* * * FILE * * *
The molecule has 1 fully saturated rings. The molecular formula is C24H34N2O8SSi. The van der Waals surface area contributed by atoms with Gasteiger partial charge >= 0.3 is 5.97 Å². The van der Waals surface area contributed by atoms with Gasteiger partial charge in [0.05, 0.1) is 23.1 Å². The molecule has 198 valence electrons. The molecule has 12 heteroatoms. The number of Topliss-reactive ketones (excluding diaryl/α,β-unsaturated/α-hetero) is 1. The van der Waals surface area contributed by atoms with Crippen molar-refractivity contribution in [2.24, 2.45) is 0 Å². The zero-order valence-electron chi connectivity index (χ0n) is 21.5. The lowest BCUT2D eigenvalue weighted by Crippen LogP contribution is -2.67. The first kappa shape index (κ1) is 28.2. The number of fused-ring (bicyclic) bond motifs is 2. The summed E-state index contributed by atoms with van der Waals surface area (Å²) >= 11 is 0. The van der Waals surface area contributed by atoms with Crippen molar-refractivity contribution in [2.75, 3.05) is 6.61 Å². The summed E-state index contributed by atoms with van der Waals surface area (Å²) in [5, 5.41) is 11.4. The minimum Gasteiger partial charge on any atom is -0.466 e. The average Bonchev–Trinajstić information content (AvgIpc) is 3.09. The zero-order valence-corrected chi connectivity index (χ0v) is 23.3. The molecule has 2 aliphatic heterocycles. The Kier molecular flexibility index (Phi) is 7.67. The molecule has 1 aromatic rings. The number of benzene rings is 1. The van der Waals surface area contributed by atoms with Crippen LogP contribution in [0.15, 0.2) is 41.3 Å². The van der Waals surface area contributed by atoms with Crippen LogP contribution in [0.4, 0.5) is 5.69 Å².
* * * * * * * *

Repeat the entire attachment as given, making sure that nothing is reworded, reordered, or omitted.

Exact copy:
The molecule has 1 fully saturated rings. The molecular formula is C24H34N2O8SSi. The van der Waals surface area contributed by atoms with Gasteiger partial charge >= 0.3 is 5.97 Å². The van der Waals surface area contributed by atoms with Gasteiger partial charge in [0.05, 0.1) is 23.1 Å². The molecule has 198 valence electrons. The molecule has 12 heteroatoms. The number of Topliss-reactive ketones (excluding diaryl/α,β-unsaturated/α-hetero) is 1. The van der Waals surface area contributed by atoms with Crippen molar-refractivity contribution in [2.24, 2.45) is 0 Å². The zero-order valence-electron chi connectivity index (χ0n) is 21.5. The lowest BCUT2D eigenvalue weighted by Crippen LogP contribution is -2.67. The first kappa shape index (κ1) is 28.2. The number of fused-ring (bicyclic) bond motifs is 2. The summed E-state index contributed by atoms with van der Waals surface area (Å²) >= 11 is 0. The van der Waals surface area contributed by atoms with Crippen molar-refractivity contribution in [2.75, 3.05) is 6.61 Å². The summed E-state index contributed by atoms with van der Waals surface area (Å²) in [5, 5.41) is 11.4. The minimum Gasteiger partial charge on any atom is -0.466 e. The average Bonchev–Trinajstić information content (AvgIpc) is 3.09. The zero-order valence-corrected chi connectivity index (χ0v) is 23.3. The molecule has 2 aliphatic heterocycles. The Kier molecular flexibility index (Phi) is 7.67. The molecule has 1 aromatic rings. The number of benzene rings is 1. The van der Waals surface area contributed by atoms with Crippen LogP contribution in [0.15, 0.2) is 41.3 Å². The van der Waals surface area contributed by atoms with Crippen LogP contribution in [0.4, 0.5) is 5.69 Å².